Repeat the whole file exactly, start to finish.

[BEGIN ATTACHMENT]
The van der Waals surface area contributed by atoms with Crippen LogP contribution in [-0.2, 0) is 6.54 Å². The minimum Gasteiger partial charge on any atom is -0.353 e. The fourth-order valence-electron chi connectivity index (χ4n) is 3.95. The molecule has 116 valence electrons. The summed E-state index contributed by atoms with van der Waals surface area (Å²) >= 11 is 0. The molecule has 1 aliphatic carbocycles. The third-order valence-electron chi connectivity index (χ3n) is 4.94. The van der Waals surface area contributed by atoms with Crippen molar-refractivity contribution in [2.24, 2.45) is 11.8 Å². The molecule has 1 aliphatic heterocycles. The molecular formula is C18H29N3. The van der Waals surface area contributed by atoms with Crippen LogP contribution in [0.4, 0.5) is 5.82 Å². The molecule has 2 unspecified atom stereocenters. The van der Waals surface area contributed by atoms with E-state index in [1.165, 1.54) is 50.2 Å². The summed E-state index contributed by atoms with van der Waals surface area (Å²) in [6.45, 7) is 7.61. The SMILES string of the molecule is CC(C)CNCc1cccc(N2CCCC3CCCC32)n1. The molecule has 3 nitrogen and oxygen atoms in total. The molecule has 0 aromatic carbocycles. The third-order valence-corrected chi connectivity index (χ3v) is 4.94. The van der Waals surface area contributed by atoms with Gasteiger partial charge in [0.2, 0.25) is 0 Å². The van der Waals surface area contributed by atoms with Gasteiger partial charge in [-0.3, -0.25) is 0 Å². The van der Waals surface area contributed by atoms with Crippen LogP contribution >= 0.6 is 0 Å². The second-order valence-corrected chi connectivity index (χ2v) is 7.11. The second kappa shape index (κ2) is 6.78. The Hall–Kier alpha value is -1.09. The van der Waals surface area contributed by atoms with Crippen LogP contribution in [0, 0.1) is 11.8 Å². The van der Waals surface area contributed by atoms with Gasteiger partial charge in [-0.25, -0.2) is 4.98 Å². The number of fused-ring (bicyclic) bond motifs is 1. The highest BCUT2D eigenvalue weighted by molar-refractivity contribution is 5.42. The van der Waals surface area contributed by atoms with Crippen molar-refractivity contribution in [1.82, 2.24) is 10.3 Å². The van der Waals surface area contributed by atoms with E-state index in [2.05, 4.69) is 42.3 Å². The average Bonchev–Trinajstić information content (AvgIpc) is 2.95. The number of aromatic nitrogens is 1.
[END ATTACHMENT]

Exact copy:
The van der Waals surface area contributed by atoms with Crippen LogP contribution in [-0.2, 0) is 6.54 Å². The minimum Gasteiger partial charge on any atom is -0.353 e. The fourth-order valence-electron chi connectivity index (χ4n) is 3.95. The molecule has 116 valence electrons. The summed E-state index contributed by atoms with van der Waals surface area (Å²) >= 11 is 0. The molecule has 1 aliphatic carbocycles. The third-order valence-electron chi connectivity index (χ3n) is 4.94. The van der Waals surface area contributed by atoms with Crippen molar-refractivity contribution in [2.24, 2.45) is 11.8 Å². The molecule has 1 aliphatic heterocycles. The molecular formula is C18H29N3. The van der Waals surface area contributed by atoms with Crippen LogP contribution in [0.4, 0.5) is 5.82 Å². The molecule has 2 unspecified atom stereocenters. The van der Waals surface area contributed by atoms with E-state index in [1.165, 1.54) is 50.2 Å². The summed E-state index contributed by atoms with van der Waals surface area (Å²) in [6.45, 7) is 7.61. The SMILES string of the molecule is CC(C)CNCc1cccc(N2CCCC3CCCC32)n1. The molecule has 3 nitrogen and oxygen atoms in total. The molecule has 0 aromatic carbocycles. The third-order valence-corrected chi connectivity index (χ3v) is 4.94. The van der Waals surface area contributed by atoms with Gasteiger partial charge in [0.2, 0.25) is 0 Å². The van der Waals surface area contributed by atoms with Gasteiger partial charge in [-0.3, -0.25) is 0 Å². The van der Waals surface area contributed by atoms with Crippen LogP contribution >= 0.6 is 0 Å². The second-order valence-corrected chi connectivity index (χ2v) is 7.11. The second kappa shape index (κ2) is 6.78. The Hall–Kier alpha value is -1.09. The van der Waals surface area contributed by atoms with Crippen LogP contribution in [0, 0.1) is 11.8 Å². The van der Waals surface area contributed by atoms with Gasteiger partial charge in [-0.25, -0.2) is 4.98 Å². The number of fused-ring (bicyclic) bond motifs is 1. The highest BCUT2D eigenvalue weighted by molar-refractivity contribution is 5.42. The van der Waals surface area contributed by atoms with Crippen molar-refractivity contribution in [1.82, 2.24) is 10.3 Å². The van der Waals surface area contributed by atoms with E-state index in [2.05, 4.69) is 42.3 Å². The average Bonchev–Trinajstić information content (AvgIpc) is 2.95. The number of aromatic nitrogens is 1.